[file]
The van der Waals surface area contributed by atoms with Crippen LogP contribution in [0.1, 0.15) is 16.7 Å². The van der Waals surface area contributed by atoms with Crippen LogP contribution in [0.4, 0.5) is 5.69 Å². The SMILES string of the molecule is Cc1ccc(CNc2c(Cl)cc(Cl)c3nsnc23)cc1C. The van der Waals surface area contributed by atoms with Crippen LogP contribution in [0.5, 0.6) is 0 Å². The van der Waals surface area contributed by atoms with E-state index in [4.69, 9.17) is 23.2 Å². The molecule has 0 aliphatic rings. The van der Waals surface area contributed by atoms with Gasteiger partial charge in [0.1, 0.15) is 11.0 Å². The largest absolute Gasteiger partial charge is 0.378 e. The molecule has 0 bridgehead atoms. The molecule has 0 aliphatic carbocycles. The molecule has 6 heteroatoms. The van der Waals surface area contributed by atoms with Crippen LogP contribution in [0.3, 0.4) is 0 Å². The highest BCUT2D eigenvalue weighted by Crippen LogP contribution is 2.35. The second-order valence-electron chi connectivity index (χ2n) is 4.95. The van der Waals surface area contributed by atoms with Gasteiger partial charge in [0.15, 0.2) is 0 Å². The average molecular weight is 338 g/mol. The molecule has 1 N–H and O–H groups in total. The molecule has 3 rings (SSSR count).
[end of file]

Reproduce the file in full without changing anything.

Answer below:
The van der Waals surface area contributed by atoms with Crippen LogP contribution in [0.1, 0.15) is 16.7 Å². The van der Waals surface area contributed by atoms with Crippen LogP contribution in [0.4, 0.5) is 5.69 Å². The SMILES string of the molecule is Cc1ccc(CNc2c(Cl)cc(Cl)c3nsnc23)cc1C. The van der Waals surface area contributed by atoms with Crippen LogP contribution in [0.5, 0.6) is 0 Å². The van der Waals surface area contributed by atoms with E-state index in [4.69, 9.17) is 23.2 Å². The molecule has 0 aliphatic rings. The van der Waals surface area contributed by atoms with Gasteiger partial charge in [0.1, 0.15) is 11.0 Å². The largest absolute Gasteiger partial charge is 0.378 e. The molecule has 0 bridgehead atoms. The molecule has 0 aliphatic carbocycles. The molecule has 6 heteroatoms. The van der Waals surface area contributed by atoms with Crippen LogP contribution in [0.3, 0.4) is 0 Å². The highest BCUT2D eigenvalue weighted by Crippen LogP contribution is 2.35. The second-order valence-electron chi connectivity index (χ2n) is 4.95. The van der Waals surface area contributed by atoms with Gasteiger partial charge in [0.15, 0.2) is 0 Å². The average molecular weight is 338 g/mol. The molecule has 1 N–H and O–H groups in total. The molecule has 3 rings (SSSR count).